KAMPALA–Makerere University School of law lecturers, including Sylvia Tamale, Fredrick Jjuuko, Hadijah Namyalo, Yusuf Nsibambi, Maria Nassali, Phiona Mpanga, Emmanuel Kasimbazi, Ahumuza Dianah and Rachel Kigozi have condemned what they have called the rape of the sanctity of Parliament.
“The grave occurrences in Uganda since discussion commenced on the proposed constitutional amendment to Article 102(b) have exposed the violation by the Executive, and lack of the separation of powers and checks and balances which are critical tenets of any democracy,” reads their statement issued today.
They reminded the Speaker of Parliament, Rebecca Kadaga, that the 1995 Constitution envisages that power would never be concentrated in any single arm of government but that each would be sufficiently autonomous and yet have its powers checked.
“The events at Parliament on September 26 and 27, 2017 where members of Special Forces Command and the police invaded Parliament to forcefully evict Parliamentarians is a repeat of the 1966 overthrow of the 1962 Constitution and replacement with the ‘pigeon hole’ Constitution,” the statement reads in part.
“All evidence points to the fact that the rape of the sanctity of Parliament was deliberately planned to intimidate the legislators to pass an amendment that favours a single individual. We thus condemn in the strongest terms possible the actions of the Executive, the military and police,” the statement adds.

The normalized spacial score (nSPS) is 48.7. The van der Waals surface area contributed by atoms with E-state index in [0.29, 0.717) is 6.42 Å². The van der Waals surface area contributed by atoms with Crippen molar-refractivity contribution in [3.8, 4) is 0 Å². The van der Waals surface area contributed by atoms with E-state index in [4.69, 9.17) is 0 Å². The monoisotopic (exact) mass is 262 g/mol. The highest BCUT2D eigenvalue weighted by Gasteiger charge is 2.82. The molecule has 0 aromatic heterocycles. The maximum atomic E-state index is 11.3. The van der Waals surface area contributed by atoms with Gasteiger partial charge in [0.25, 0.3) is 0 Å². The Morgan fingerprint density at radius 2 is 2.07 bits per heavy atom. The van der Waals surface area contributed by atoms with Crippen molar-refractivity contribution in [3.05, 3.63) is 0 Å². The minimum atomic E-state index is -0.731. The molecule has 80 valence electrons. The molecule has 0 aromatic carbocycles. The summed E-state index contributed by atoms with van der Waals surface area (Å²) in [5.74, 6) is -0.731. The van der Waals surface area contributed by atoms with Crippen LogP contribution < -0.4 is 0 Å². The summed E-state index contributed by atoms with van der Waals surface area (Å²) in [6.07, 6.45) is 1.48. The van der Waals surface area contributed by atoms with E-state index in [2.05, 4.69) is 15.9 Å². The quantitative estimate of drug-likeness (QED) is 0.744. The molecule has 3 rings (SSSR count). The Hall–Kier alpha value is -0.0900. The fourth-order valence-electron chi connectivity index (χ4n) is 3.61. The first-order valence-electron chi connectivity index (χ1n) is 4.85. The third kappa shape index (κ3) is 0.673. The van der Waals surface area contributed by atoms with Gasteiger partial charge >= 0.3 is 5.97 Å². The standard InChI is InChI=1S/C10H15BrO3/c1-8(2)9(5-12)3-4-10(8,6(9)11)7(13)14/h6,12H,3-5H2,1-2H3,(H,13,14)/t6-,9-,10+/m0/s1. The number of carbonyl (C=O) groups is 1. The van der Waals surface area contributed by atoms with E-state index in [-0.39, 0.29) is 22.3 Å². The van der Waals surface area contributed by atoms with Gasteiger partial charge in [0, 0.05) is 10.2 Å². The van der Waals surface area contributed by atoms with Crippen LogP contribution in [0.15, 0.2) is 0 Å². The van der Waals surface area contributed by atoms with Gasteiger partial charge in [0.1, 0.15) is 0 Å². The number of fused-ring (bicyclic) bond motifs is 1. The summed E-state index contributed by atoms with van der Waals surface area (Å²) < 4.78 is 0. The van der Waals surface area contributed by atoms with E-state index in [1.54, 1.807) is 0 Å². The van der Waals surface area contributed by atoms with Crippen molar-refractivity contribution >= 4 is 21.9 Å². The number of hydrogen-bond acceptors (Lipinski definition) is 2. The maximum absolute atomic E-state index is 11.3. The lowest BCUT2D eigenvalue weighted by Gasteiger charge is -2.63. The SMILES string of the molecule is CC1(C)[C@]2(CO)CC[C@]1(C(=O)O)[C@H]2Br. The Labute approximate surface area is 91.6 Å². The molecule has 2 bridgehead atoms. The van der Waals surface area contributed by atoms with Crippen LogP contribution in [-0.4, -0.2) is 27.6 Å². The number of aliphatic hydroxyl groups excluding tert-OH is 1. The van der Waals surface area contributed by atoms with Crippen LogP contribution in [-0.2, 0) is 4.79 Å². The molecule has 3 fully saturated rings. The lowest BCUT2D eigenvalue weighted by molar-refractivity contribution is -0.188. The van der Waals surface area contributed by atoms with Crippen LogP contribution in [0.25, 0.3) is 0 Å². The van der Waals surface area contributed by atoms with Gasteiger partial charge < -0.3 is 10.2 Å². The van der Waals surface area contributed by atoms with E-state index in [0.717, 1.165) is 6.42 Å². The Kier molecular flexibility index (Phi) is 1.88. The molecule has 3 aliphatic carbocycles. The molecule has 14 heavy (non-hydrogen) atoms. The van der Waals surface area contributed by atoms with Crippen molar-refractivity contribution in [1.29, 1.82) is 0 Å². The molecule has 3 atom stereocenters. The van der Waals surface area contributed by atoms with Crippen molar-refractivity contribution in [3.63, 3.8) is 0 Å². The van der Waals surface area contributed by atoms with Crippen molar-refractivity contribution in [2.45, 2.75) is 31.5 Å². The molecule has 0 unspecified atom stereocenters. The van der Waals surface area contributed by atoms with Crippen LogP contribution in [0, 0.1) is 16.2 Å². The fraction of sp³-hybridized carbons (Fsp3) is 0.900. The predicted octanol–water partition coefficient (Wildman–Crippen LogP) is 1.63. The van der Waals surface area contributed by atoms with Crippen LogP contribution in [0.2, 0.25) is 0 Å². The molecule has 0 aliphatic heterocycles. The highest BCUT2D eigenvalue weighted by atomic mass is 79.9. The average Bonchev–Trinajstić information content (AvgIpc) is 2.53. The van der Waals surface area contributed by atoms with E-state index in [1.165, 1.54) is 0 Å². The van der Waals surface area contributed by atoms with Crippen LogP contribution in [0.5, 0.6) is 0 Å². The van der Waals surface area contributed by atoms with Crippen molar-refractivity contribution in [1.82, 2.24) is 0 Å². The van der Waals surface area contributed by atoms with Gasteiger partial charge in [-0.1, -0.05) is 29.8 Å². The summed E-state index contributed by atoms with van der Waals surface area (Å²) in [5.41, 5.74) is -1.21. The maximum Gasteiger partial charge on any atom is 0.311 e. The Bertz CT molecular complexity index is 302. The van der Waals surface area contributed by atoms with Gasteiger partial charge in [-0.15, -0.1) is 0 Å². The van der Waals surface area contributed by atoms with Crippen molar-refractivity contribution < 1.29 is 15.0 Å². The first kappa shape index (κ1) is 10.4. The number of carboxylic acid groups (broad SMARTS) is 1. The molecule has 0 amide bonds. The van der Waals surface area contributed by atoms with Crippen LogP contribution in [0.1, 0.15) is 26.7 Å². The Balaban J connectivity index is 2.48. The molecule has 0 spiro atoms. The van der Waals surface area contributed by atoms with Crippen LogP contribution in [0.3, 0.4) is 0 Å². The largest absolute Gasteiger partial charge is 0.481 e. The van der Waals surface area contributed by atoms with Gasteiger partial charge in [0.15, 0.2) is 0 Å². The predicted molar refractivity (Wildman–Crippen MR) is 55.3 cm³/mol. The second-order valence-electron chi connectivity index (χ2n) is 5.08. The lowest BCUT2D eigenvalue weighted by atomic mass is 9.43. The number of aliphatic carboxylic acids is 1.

They condemned Kadaga for what they called failure to follow the proper procedure laid down in the Parliamentary Rules of Procedure in suspending the members.
“We equally condemn MPs who applauded the Speaker in the subsequent sitting for such disregard of the Rules.”
They also condemned Kadaga, saying she surrendered her powers and thus exposing Parliament to the whims of the Executive arm of government.
Reacting on the lifting of the presidential age limit, the lecturers said that as citizens and law teachers, they were concerned with issue of the proposed constitutional amendment to favour a single individual.
“It is not coincidental because in 2005 when the Constitution was amended to remove presidential term limits, the sole beneficiary of that amendment was President Yoweri Museveni. Twelve years later, as the same person is approaching ineligibility to contest the position of President, the only Article that would stand in his way is transfer of power from one president to another. In order to stem this history of violent change of presidents, President Museveni, who would have been in power for 35 years in 2021, needs to set an example and hand over power peacefully to another elected president,” the law dons said.
“Every democratic and peace-loving Ugandan should not forget the history of the country. The Constitution was enacted bearing in mind that history of political turmoil and Constitutional instability. Having removed the safeguards in 2005, Uganda continues to face the danger of life presidency and the continued violent change of leadership.”